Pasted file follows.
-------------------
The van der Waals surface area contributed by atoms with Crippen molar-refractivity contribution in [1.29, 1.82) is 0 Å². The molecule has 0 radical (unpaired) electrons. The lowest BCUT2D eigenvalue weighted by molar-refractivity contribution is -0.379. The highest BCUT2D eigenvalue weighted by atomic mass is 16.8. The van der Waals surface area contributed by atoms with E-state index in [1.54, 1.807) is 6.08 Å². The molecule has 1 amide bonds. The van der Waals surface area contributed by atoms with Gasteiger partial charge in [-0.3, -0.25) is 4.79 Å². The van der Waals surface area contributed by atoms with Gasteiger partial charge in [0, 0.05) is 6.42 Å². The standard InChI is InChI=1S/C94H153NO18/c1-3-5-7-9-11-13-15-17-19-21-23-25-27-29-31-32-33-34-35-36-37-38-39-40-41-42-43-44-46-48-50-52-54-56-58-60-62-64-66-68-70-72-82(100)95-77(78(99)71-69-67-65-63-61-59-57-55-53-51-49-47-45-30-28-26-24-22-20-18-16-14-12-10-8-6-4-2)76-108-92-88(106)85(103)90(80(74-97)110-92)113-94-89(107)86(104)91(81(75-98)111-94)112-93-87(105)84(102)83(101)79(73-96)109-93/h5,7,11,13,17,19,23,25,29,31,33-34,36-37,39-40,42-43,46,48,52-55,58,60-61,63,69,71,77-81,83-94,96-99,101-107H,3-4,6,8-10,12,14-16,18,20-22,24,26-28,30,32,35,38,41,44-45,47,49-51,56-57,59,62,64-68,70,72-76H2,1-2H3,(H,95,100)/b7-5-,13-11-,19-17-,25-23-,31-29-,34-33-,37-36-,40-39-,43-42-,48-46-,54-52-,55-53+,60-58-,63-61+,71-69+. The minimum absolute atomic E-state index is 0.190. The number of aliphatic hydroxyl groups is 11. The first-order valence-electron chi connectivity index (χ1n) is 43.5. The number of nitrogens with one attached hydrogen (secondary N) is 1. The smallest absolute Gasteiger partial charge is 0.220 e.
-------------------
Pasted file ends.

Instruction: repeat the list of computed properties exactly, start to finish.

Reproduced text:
The van der Waals surface area contributed by atoms with Crippen molar-refractivity contribution in [1.29, 1.82) is 0 Å². The molecule has 0 radical (unpaired) electrons. The lowest BCUT2D eigenvalue weighted by molar-refractivity contribution is -0.379. The highest BCUT2D eigenvalue weighted by atomic mass is 16.8. The van der Waals surface area contributed by atoms with E-state index in [1.54, 1.807) is 6.08 Å². The molecule has 1 amide bonds. The van der Waals surface area contributed by atoms with Gasteiger partial charge in [-0.3, -0.25) is 4.79 Å². The van der Waals surface area contributed by atoms with Gasteiger partial charge in [0, 0.05) is 6.42 Å². The standard InChI is InChI=1S/C94H153NO18/c1-3-5-7-9-11-13-15-17-19-21-23-25-27-29-31-32-33-34-35-36-37-38-39-40-41-42-43-44-46-48-50-52-54-56-58-60-62-64-66-68-70-72-82(100)95-77(78(99)71-69-67-65-63-61-59-57-55-53-51-49-47-45-30-28-26-24-22-20-18-16-14-12-10-8-6-4-2)76-108-92-88(106)85(103)90(80(74-97)110-92)113-94-89(107)86(104)91(81(75-98)111-94)112-93-87(105)84(102)83(101)79(73-96)109-93/h5,7,11,13,17,19,23,25,29,31,33-34,36-37,39-40,42-43,46,48,52-55,58,60-61,63,69,71,77-81,83-94,96-99,101-107H,3-4,6,8-10,12,14-16,18,20-22,24,26-28,30,32,35,38,41,44-45,47,49-51,56-57,59,62,64-68,70,72-76H2,1-2H3,(H,95,100)/b7-5-,13-11-,19-17-,25-23-,31-29-,34-33-,37-36-,40-39-,43-42-,48-46-,54-52-,55-53+,60-58-,63-61+,71-69+. The minimum absolute atomic E-state index is 0.190. The number of aliphatic hydroxyl groups is 11. The first-order valence-electron chi connectivity index (χ1n) is 43.5. The number of nitrogens with one attached hydrogen (secondary N) is 1. The smallest absolute Gasteiger partial charge is 0.220 e.